Following the 2013 West Fertilizer explosion, then-President Obama issued Exec. Orders directing OSHA, EPA and other agencies to “modernize” the chemical process safety regulatory landscape. OSHA and EPA took sweeping actions, from enforcement initiatives (like a new PSM National Emphasis Program) to rulemakings and interpretation letters.
Then President Trump took office with a de-regulatory agenda. But rather than unwavering deregulation, Trump Admin. initiatives in this area have been splintered, with some deregulatory work proceeding (e.g., rollback of RMP amendments), others coming to a complete halt (e.g., PSM reform rulemaking), and still others moving forward like business as usual (e.g., the Chem/REF PSM NEP inspections and the CSB’s new accidental release reporting rule). And now, with the Presidential Election behind us (sort of), and a new Biden Administration looming, we could see another significant shake-up of the regulatory landscape.
This webinar reviews the status and likely future of OSHA’s PSM Standard and EPA’s RMP Rule, CSB developments, and other process safety issues, such as the recent 10th Cir. Decision on PSM application to interconnected and co-located vessels.
the PSM standard applied to a utilities boiler; and
OSHA inappropriately relied upon the citation history of a prior owner in characterizing citations as Repeat.
Expanding PSM Coverage
With regard to PSM applicability, the decision is framed as a response to the arguments raised in the refinery’s brief, but it does not directly address the arguments raised by the amicus brief filed by AFPM and API. The Commission began its discussion of PSM applicability by evaluating the meaning of the definition of “process,” in particular how to interpret this phrase:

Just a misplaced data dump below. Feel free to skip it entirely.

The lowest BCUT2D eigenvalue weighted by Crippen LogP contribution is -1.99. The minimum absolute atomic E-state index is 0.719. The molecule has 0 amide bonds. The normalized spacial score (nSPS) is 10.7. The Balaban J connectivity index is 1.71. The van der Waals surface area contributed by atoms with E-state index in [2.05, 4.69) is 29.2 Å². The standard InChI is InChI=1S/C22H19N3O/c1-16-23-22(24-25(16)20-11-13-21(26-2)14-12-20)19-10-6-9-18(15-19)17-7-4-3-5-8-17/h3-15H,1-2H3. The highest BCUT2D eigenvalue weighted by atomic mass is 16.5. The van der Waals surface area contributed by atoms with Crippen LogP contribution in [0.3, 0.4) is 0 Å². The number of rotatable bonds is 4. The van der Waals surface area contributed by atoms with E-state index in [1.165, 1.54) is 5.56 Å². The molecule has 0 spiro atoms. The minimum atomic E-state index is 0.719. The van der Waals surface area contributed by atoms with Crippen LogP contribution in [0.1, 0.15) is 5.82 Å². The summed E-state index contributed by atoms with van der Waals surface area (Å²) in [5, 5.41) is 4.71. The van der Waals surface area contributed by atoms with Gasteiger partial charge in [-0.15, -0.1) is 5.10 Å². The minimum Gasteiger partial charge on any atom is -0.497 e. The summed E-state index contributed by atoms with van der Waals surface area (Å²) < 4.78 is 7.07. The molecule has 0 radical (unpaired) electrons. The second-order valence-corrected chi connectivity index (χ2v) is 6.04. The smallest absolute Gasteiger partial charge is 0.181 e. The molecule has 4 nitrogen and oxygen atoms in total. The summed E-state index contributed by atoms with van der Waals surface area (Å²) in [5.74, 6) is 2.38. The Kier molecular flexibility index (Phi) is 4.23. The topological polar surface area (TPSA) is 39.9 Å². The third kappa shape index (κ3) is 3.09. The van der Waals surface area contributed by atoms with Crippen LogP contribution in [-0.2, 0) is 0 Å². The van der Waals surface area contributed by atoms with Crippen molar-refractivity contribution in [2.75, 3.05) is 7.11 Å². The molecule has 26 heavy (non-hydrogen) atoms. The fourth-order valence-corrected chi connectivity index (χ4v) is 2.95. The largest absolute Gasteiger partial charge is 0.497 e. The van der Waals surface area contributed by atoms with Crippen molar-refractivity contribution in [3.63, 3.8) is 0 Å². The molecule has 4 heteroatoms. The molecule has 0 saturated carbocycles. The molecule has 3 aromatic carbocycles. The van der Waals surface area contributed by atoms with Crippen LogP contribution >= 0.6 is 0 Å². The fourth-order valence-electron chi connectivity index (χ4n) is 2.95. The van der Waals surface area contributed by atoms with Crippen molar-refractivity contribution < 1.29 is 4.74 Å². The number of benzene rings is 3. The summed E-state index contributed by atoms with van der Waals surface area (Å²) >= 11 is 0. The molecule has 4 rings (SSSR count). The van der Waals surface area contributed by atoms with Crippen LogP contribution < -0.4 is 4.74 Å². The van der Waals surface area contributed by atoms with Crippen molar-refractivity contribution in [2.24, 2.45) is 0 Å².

“For purposes of this definition, any group of vessels which are interconnected and separate vessels which are located such that a highly hazardous chemical (HHC) could be involved in a potential release shall be considered a single process.”
The Commission held that, in order to prove a group of vessels qualify as a process, OSHA may prove either that a) the group of vessels are interconnected or b) separate vessels are located such that an HHC could be involved in a potential release. With surprisingly little analysis, the Commission held that this was the plain meaning of the terms of the standard, and the Commission did not evaluate at all whether OSHA’s interpretation deserved deference. (Note: Chairwoman MacDougall disagreed that this was the plain meaning of the terms, but she agreed that OSHA’s interpretation of the definition deserved deference.)
This decision gave no credence to the arguments made by the refinery and the amici, which both urged the Commission to find that interconnected vessels be considered a single process only if there is a reasonable probability that an event such as an explosion would affect the interconnected vessels. Continue reading →